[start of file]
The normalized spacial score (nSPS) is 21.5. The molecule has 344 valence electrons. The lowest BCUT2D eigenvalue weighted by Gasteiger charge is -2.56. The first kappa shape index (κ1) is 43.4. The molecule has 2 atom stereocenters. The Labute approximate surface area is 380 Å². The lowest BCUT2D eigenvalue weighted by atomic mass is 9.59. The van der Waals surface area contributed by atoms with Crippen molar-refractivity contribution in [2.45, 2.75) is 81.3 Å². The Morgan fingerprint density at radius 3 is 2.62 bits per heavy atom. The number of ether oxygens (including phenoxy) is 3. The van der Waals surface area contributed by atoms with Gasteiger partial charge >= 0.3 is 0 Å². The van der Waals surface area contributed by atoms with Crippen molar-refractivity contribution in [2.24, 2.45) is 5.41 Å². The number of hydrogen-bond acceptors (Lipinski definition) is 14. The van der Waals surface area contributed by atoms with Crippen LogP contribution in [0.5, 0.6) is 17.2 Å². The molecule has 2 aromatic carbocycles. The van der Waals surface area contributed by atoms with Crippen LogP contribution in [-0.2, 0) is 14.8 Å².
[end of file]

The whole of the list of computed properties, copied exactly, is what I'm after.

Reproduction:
The normalized spacial score (nSPS) is 21.5. The molecule has 344 valence electrons. The lowest BCUT2D eigenvalue weighted by Gasteiger charge is -2.56. The first kappa shape index (κ1) is 43.4. The molecule has 2 atom stereocenters. The Labute approximate surface area is 380 Å². The lowest BCUT2D eigenvalue weighted by atomic mass is 9.59. The van der Waals surface area contributed by atoms with Crippen molar-refractivity contribution in [2.45, 2.75) is 81.3 Å². The Morgan fingerprint density at radius 3 is 2.62 bits per heavy atom. The number of ether oxygens (including phenoxy) is 3. The van der Waals surface area contributed by atoms with Gasteiger partial charge >= 0.3 is 0 Å². The van der Waals surface area contributed by atoms with Crippen molar-refractivity contribution in [2.24, 2.45) is 5.41 Å². The number of hydrogen-bond acceptors (Lipinski definition) is 14. The van der Waals surface area contributed by atoms with Crippen LogP contribution in [0.5, 0.6) is 17.2 Å². The molecule has 2 aromatic carbocycles. The van der Waals surface area contributed by atoms with Crippen LogP contribution in [-0.2, 0) is 14.8 Å².